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Immunization

Immunization is a process whereby a child is made immune or resistant to infectious diseases by the administration of a vaccine. Vaccines stimulate the body’s own immune system to protect the child against subsequent infection or disease.

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Routine vaccination is now provided in all developing countries against tuberculosis, polio, diphtheria, tetanus, pertussis, hepatitis B and measles. In industrialized countries, a wider protection is provided against mumps (combined with measles and rubella) and Haemophilus influenzae type b (Hib) in addition to the routine vaccines with the inclusion of vaccines. . The WHO recommended vaccination schedule right from birth, as followed in most developing countries is given in Table 1.1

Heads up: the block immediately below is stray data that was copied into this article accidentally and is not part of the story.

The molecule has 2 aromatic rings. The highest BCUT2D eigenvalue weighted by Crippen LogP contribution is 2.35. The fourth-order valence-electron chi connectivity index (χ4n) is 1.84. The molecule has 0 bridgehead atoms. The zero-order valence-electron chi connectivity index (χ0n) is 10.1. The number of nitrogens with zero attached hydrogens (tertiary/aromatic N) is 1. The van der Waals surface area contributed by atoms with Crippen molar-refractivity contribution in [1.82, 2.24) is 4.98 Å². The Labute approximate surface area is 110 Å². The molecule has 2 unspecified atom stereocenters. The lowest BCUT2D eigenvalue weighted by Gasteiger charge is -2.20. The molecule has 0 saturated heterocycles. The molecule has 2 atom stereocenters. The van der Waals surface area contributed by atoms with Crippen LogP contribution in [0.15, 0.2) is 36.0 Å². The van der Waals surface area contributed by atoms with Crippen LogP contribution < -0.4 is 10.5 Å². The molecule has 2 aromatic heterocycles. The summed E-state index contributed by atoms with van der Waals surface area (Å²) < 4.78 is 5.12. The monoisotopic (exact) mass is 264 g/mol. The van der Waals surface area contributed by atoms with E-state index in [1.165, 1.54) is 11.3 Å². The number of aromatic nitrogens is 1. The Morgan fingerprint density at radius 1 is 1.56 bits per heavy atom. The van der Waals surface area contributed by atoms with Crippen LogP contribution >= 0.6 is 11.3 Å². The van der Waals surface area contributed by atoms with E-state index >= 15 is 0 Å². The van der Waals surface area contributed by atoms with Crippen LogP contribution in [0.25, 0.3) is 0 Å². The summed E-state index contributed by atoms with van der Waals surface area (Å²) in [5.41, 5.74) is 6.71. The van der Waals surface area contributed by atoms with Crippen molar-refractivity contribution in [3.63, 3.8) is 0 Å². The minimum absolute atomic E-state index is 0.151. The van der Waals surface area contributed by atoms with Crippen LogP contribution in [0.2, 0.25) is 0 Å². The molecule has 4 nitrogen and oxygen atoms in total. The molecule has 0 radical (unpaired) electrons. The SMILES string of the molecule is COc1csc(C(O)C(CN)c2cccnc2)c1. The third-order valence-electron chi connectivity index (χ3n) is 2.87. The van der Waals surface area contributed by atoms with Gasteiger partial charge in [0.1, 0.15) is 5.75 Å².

Table 1: Immunization Schedule of Developing Countries

   Vaccine
Age
 
Birth
6 weeks
10 weeks
14 weeks
9–12 months
Primary Vaccination
 BCG
X
 
 
 
 
 OPV (Oral Polio Vaccine)
X
    X
      X
     X
 
 DPT (Diphtheria, Pertussis, Tetanus)
 
    X
      X
     X
 
 Hepatitis B
 
    X
      X
     X
 
 Measles
 
 
 
 
        X
Booster Doses
DPT + OPV
16–24 months
DT
5 years
Tetanus toxoid (TT)
10 years and at 16 years
Vitamin A
9, 18, 24, 30 and 36 months
 

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Written by: Healthplus24 team
Date last updated
: December 30,2008